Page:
Some of the boys in the river spotted him standing on the ledge, just above where the reeds grew thick the closer they got to the water, and backed away fearfully. They knew full well he didn't take kindly to ANY sort of teasing or belittling of others. The ones that didn't notice continued on, shoveling water at a spot further down from where he stood.
"HAHA! C'mon, maybe we can drown the rat," one of the bigger ones suggested as he renewed his efforts to splash the 'rat' in question.
The other three with him laughed as well and began sending the water in great waves. Koumyou sat on the grass and waited. He was curious how long Kouryuu would let this continue without saying or doing something. He was a little disappointed when his young student finally climbed up the bank, head bowed and looking dejected. The boy began the long walk back to the temple to the sound of laughter and more jeers. Oh, well...
Koumyou stood up, smiling as the rest of the boys suddenly noticed him. "You seem to enjoy water a lot, Chyou, Lian and Yasuo. It's only fitting then that you three be in charge of cleaning up in the kitchens for the next two weeks. You can start tonight, in fact." His smile widened at their dismay. No matter how many times he said to respect their peers, they never listened. Well, maybe dish duty would help impress the point.
"Yes, master," they all three glumly replied.
"And you two! Don't you think a closer eye should be kept on ALL these boys?"
The two novices straightened their shoulders and rushed down to the little embankment. Koumyou listened in amusement as they began berating the boys loudly, turning around to walk back to the temple. He had an idea where Kouryuu would be hiding and wasn't surprised at all when he peeked around the cherry tree growing under his office window to see the small boy sitting with his knees pulled up to his chest, violet eyes glaring at the dying potted fern by the temple door.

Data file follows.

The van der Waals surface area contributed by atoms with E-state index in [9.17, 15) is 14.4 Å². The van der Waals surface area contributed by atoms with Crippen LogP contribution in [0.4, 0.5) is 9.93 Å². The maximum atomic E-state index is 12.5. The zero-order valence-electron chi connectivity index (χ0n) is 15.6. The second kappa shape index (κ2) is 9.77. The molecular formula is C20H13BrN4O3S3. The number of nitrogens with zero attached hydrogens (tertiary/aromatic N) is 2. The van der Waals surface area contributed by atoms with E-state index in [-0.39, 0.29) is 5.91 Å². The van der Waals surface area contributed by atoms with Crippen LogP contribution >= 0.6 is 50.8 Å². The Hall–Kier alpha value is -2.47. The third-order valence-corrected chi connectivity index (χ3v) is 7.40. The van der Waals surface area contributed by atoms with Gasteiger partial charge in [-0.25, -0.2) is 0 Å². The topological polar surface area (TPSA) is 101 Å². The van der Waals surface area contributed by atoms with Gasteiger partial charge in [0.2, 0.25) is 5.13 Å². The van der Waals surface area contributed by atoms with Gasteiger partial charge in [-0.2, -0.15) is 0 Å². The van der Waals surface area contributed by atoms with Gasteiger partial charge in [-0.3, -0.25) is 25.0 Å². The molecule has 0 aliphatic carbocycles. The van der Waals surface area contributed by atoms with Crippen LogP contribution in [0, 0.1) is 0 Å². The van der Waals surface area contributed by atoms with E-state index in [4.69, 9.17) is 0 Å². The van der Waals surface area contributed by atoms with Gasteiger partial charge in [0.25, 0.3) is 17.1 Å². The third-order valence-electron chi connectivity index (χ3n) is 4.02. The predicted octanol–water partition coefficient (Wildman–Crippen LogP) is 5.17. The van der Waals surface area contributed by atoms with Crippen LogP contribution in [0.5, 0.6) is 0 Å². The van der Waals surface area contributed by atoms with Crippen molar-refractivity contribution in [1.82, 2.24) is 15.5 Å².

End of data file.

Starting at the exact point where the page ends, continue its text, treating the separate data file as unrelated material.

"So... why did you leave, Kouryuu?" he asked, crossing his arms over his chest. He smiled down as the boy looked up at him, the anger fading away and being replaced with an adoration bordering on love for the older man. Koumyou's smile widened a little at that look and he waited patiently for the six-year-old's response.
"Because they were mean, master," he finally answered.
"And they called me names."
"And they hate me."
Sighing, he pushed a piece of hair out if his face before saying softly, "Do you want to hear something funny, Kouryuu?"
Kouryuu nodded, arms slowly relaxing from around his knees.
"I get made fun of all the time."
Koumyou laughed quietly at the confusion in those purple eyes. "It's true! Just the other day I had a little old lady tell me I looked like a horse's butt with my hair this long."
There was a quick smile that was just as quickly bitten back. But there was no mistaking the amused twinkle in his eyes. "You're lying!"